Glycosylation of vitamin D binding protein reduced in juvenile idiopathic arthritis patients at risk of disease extension

David Gibson, Sorcha Finnegan, Gwen Manning, Mark W. Duncan, Stephen Pennington, Terry Moore, Madeleine Rooney

Research output: Chapter in Book/Report/Conference proceedingConference contributionpeer-review


Background Juvenile idiopathic arthritis (JIA) comprises a poorly understood group of chronic, childhood onset, autoimmune diseases with variable clinical outcomes. Objectives We investigated whether profiling of the synovial fluid (SF) proteome by a fluorescent dye based, two-dimensional gel (DIGE) approach could distinguish the subset of patients in whom inflammation extends to affect a large number of joints, early in the disease process. The post-translational modifications to candidate protein markers were verified by a novel deglycosylation strategy. Methods SF samples from 57 patients were obtained around time of initial diagnosis of JIA. At 1 year from inclusion patients were categorized according to ILAR criteria as oligoarticular arthritis (n=26), extended oligoarticular (n=8) and polyarticular disease (n=18). SF samples were labeled with Cy dyes and separated by two-dimensional electrophoresis. Multivariate analyses were used to isolate a panel of proteins which distinguish patient subgroups. Proteins were identified using MALDI-TOF mass spectrometry with vitamin D binding protein (VDBP) expression and siaylation further verified by immunohistochemistry, ELISA test and immunoprecipitation. Candidate biomarkers were compared to conventional inflammation measure C-reactive protein (CRP). Sialic acid residues were enzymatically cleaved from immunopurified SF VDBP, enriched by hydrophilic interaction liquid chromatography (HILIC) and analysed by mass spectrometry. Results Hierarchical clustering based on the expression levels of a set of 23 proteins segregated the extended-to-be oligoarticular from the oligoarticular patients. A cleaved isoform of VDBP, spot 873, is present at significantly reduced levels in the SF of oligoarticular patients at risk of disease extension, relative to other subgroups (p<0.05). Conversely total levels of vitamin D binding protein are elevated in plasma and ROC curves indicate an improved diagnostic sensitivity to detect patients at risk of disease extension, over both spot 873 and CRP levels. Sialysed forms of intact immunopurified VDBP were more prevalent in persistent oligoarticular patient synovial fluids. Conclusions The data indicate that a subset of the synovial fluid proteome may be used to stratify patients to determine risk of disease extension. Reduced conversion of VDBP to a macrophage activation factor may represent a novel pathway contributing to increased risk of disease extension in JIA patients.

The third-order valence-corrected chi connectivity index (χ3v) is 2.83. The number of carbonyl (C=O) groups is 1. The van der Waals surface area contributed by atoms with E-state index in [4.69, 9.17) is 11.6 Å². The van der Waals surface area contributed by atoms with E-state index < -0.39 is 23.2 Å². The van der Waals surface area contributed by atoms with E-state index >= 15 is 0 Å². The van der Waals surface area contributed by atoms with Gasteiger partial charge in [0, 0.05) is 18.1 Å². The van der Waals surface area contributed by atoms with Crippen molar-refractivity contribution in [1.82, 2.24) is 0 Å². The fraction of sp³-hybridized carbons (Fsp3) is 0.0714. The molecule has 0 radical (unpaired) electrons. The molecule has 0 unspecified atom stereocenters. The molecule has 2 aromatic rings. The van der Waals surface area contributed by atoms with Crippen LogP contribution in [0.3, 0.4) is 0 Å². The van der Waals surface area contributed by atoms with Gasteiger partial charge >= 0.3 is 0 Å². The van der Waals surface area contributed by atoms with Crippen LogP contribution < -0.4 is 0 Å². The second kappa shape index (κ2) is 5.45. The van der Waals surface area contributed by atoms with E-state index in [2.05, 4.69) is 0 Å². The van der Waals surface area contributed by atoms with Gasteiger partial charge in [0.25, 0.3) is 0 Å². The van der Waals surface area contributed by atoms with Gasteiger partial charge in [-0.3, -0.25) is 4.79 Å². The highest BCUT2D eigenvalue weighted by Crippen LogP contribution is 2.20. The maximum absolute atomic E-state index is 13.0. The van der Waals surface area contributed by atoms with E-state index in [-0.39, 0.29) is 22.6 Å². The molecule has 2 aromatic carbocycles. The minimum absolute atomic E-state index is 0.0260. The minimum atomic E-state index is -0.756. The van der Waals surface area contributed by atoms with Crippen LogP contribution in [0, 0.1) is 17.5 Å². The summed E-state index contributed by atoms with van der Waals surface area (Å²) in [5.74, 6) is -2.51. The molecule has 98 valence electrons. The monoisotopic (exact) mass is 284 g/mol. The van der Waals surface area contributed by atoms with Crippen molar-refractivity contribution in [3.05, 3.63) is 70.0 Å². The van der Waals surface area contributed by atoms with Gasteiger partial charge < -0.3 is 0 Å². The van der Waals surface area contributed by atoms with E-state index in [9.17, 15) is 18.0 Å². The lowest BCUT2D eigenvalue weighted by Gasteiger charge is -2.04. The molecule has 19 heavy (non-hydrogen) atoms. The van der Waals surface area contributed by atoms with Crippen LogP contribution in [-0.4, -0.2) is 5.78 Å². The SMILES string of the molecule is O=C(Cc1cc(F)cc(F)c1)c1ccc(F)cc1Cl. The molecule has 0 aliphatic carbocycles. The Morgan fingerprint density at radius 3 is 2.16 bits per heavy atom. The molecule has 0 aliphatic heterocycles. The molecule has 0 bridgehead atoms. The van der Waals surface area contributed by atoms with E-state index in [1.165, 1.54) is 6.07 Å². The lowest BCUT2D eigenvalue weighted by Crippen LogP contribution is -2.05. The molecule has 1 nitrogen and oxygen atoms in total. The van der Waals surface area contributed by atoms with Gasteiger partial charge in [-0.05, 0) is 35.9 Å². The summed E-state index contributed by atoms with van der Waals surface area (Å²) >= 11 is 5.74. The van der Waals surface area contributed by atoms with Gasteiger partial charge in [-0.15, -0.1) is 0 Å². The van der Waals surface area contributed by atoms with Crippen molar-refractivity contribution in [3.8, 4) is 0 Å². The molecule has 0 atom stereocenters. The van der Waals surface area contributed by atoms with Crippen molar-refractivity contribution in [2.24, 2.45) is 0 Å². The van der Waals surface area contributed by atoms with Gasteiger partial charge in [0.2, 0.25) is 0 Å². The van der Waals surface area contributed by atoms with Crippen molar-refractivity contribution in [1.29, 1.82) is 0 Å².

Original languageEnglish
Title of host publicationAnnals of the Rheumatic Diseases
PublisherBMJ Publishing Group
Publication statusPublished (in print/issue) - 2013


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